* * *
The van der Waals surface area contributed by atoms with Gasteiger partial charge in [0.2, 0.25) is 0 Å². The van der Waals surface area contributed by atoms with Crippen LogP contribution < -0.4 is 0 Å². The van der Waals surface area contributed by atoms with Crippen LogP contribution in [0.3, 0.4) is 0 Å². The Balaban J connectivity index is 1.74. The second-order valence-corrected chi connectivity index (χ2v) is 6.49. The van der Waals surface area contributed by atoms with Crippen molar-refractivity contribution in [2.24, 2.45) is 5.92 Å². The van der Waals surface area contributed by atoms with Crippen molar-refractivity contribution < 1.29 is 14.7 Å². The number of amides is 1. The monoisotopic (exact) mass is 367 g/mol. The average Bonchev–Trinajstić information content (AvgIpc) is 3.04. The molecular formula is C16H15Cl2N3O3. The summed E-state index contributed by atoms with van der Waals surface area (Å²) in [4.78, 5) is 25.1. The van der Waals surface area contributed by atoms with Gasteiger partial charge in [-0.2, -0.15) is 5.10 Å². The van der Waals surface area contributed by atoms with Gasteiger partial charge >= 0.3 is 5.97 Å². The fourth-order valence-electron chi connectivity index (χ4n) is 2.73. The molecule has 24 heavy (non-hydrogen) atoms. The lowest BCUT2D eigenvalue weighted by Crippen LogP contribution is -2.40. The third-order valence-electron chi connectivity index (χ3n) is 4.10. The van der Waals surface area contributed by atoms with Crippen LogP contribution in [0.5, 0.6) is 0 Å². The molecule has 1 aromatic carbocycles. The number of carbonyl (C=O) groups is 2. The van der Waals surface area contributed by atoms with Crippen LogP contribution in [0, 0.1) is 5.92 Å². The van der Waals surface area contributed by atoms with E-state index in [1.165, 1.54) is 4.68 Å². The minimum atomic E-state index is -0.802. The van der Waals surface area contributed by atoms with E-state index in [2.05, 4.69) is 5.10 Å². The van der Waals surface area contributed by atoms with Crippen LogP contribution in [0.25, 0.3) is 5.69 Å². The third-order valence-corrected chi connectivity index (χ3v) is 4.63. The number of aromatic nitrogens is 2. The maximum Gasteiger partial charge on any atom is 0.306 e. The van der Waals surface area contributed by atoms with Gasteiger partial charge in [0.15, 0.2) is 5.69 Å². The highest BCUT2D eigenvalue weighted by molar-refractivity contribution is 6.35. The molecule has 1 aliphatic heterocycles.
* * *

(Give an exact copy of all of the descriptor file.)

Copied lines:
The van der Waals surface area contributed by atoms with Gasteiger partial charge in [0.2, 0.25) is 0 Å². The van der Waals surface area contributed by atoms with Crippen LogP contribution < -0.4 is 0 Å². The van der Waals surface area contributed by atoms with Crippen LogP contribution in [0.3, 0.4) is 0 Å². The Balaban J connectivity index is 1.74. The second-order valence-corrected chi connectivity index (χ2v) is 6.49. The van der Waals surface area contributed by atoms with Crippen molar-refractivity contribution in [2.24, 2.45) is 5.92 Å². The van der Waals surface area contributed by atoms with Crippen molar-refractivity contribution < 1.29 is 14.7 Å². The number of amides is 1. The monoisotopic (exact) mass is 367 g/mol. The average Bonchev–Trinajstić information content (AvgIpc) is 3.04. The molecular formula is C16H15Cl2N3O3. The summed E-state index contributed by atoms with van der Waals surface area (Å²) in [4.78, 5) is 25.1. The van der Waals surface area contributed by atoms with Gasteiger partial charge in [-0.2, -0.15) is 5.10 Å². The van der Waals surface area contributed by atoms with Gasteiger partial charge >= 0.3 is 5.97 Å². The fourth-order valence-electron chi connectivity index (χ4n) is 2.73. The molecule has 24 heavy (non-hydrogen) atoms. The lowest BCUT2D eigenvalue weighted by Crippen LogP contribution is -2.40. The third-order valence-electron chi connectivity index (χ3n) is 4.10. The van der Waals surface area contributed by atoms with Crippen LogP contribution in [0.5, 0.6) is 0 Å². The molecule has 1 aromatic carbocycles. The number of carbonyl (C=O) groups is 2. The van der Waals surface area contributed by atoms with Crippen LogP contribution in [0, 0.1) is 5.92 Å². The van der Waals surface area contributed by atoms with E-state index in [1.165, 1.54) is 4.68 Å². The minimum atomic E-state index is -0.802. The van der Waals surface area contributed by atoms with E-state index in [2.05, 4.69) is 5.10 Å². The van der Waals surface area contributed by atoms with Crippen LogP contribution in [0.25, 0.3) is 5.69 Å². The third-order valence-corrected chi connectivity index (χ3v) is 4.63. The number of aromatic nitrogens is 2. The maximum Gasteiger partial charge on any atom is 0.306 e. The van der Waals surface area contributed by atoms with Gasteiger partial charge in [0.15, 0.2) is 5.69 Å². The highest BCUT2D eigenvalue weighted by molar-refractivity contribution is 6.35. The molecule has 1 aliphatic heterocycles.